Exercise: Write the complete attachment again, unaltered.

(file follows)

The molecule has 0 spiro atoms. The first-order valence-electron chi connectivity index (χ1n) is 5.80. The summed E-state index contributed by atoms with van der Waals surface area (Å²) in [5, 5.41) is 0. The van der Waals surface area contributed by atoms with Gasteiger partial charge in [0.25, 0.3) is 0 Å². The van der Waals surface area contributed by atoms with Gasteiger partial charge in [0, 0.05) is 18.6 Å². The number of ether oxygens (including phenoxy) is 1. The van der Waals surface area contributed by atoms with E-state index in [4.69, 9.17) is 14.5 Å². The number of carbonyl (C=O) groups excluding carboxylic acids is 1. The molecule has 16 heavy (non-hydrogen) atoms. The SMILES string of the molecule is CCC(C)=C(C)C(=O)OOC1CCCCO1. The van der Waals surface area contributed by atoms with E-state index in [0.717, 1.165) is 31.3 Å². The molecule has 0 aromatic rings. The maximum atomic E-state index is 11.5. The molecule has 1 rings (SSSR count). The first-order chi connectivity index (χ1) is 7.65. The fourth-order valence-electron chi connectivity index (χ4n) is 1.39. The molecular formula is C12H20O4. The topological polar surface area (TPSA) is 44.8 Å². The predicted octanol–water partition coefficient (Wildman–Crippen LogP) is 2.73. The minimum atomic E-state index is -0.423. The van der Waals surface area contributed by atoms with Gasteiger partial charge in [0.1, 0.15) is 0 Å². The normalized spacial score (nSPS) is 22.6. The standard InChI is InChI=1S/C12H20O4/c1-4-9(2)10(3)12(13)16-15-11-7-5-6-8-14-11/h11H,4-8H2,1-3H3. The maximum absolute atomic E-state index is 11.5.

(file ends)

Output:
The molecule has 0 spiro atoms. The first-order valence-electron chi connectivity index (χ1n) is 5.80. The summed E-state index contributed by atoms with van der Waals surface area (Å²) in [5, 5.41) is 0. The van der Waals surface area contributed by atoms with Gasteiger partial charge in [0.25, 0.3) is 0 Å². The van der Waals surface area contributed by atoms with Gasteiger partial charge in [0, 0.05) is 18.6 Å². The number of ether oxygens (including phenoxy) is 1. The van der Waals surface area contributed by atoms with E-state index in [4.69, 9.17) is 14.5 Å². The number of carbonyl (C=O) groups excluding carboxylic acids is 1. The molecule has 16 heavy (non-hydrogen) atoms. The SMILES string of the molecule is CCC(C)=C(C)C(=O)OOC1CCCCO1. The van der Waals surface area contributed by atoms with E-state index in [0.717, 1.165) is 31.3 Å². The molecule has 0 aromatic rings. The maximum atomic E-state index is 11.5. The molecule has 1 rings (SSSR count). The first-order chi connectivity index (χ1) is 7.65. The fourth-order valence-electron chi connectivity index (χ4n) is 1.39. The molecular formula is C12H20O4. The topological polar surface area (TPSA) is 44.8 Å². The predicted octanol–water partition coefficient (Wildman–Crippen LogP) is 2.73. The minimum atomic E-state index is -0.423. The van der Waals surface area contributed by atoms with Gasteiger partial charge in [0.1, 0.15) is 0 Å². The normalized spacial score (nSPS) is 22.6. The standard InChI is InChI=1S/C12H20O4/c1-4-9(2)10(3)12(13)16-15-11-7-5-6-8-14-11/h11H,4-8H2,1-3H3. The maximum absolute atomic E-state index is 11.5.